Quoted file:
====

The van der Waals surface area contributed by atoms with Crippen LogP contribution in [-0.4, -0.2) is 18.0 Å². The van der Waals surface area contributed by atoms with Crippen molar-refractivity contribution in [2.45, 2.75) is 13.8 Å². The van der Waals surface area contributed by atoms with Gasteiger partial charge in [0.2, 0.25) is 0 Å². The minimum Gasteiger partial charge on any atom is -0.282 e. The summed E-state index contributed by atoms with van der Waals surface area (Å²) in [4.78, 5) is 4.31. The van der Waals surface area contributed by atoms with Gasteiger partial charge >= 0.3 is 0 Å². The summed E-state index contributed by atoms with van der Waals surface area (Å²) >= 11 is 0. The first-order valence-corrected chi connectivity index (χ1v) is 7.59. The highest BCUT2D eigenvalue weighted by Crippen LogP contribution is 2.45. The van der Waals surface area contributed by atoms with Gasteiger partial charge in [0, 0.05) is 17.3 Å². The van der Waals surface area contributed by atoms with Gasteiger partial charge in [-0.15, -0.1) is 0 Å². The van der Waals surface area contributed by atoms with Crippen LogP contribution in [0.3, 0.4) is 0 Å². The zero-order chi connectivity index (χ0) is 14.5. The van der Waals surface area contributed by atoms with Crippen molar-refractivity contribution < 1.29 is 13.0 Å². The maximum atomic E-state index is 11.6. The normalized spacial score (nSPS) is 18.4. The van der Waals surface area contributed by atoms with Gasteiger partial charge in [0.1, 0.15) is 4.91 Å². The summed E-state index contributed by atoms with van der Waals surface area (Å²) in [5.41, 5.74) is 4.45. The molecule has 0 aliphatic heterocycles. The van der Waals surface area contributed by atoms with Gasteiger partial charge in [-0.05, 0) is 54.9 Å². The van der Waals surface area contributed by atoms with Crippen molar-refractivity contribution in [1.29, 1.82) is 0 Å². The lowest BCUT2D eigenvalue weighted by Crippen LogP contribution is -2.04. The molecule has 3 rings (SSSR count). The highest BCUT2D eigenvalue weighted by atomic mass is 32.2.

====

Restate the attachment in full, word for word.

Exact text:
The van der Waals surface area contributed by atoms with Crippen LogP contribution in [-0.4, -0.2) is 18.0 Å². The van der Waals surface area contributed by atoms with Crippen molar-refractivity contribution in [2.45, 2.75) is 13.8 Å². The van der Waals surface area contributed by atoms with Gasteiger partial charge in [0.2, 0.25) is 0 Å². The minimum Gasteiger partial charge on any atom is -0.282 e. The summed E-state index contributed by atoms with van der Waals surface area (Å²) in [4.78, 5) is 4.31. The van der Waals surface area contributed by atoms with Gasteiger partial charge >= 0.3 is 0 Å². The summed E-state index contributed by atoms with van der Waals surface area (Å²) >= 11 is 0. The first-order valence-corrected chi connectivity index (χ1v) is 7.59. The highest BCUT2D eigenvalue weighted by Crippen LogP contribution is 2.45. The van der Waals surface area contributed by atoms with Gasteiger partial charge in [0, 0.05) is 17.3 Å². The van der Waals surface area contributed by atoms with Gasteiger partial charge in [-0.15, -0.1) is 0 Å². The van der Waals surface area contributed by atoms with Crippen LogP contribution in [0.3, 0.4) is 0 Å². The zero-order chi connectivity index (χ0) is 14.5. The van der Waals surface area contributed by atoms with Crippen molar-refractivity contribution < 1.29 is 13.0 Å². The maximum atomic E-state index is 11.6. The normalized spacial score (nSPS) is 18.4. The van der Waals surface area contributed by atoms with Gasteiger partial charge in [0.1, 0.15) is 4.91 Å². The summed E-state index contributed by atoms with van der Waals surface area (Å²) in [5.41, 5.74) is 4.45. The molecule has 0 aliphatic heterocycles. The van der Waals surface area contributed by atoms with Gasteiger partial charge in [-0.05, 0) is 54.9 Å². The van der Waals surface area contributed by atoms with Crippen molar-refractivity contribution in [1.29, 1.82) is 0 Å². The lowest BCUT2D eigenvalue weighted by Crippen LogP contribution is -2.04. The molecule has 3 rings (SSSR count). The highest BCUT2D eigenvalue weighted by atomic mass is 32.2.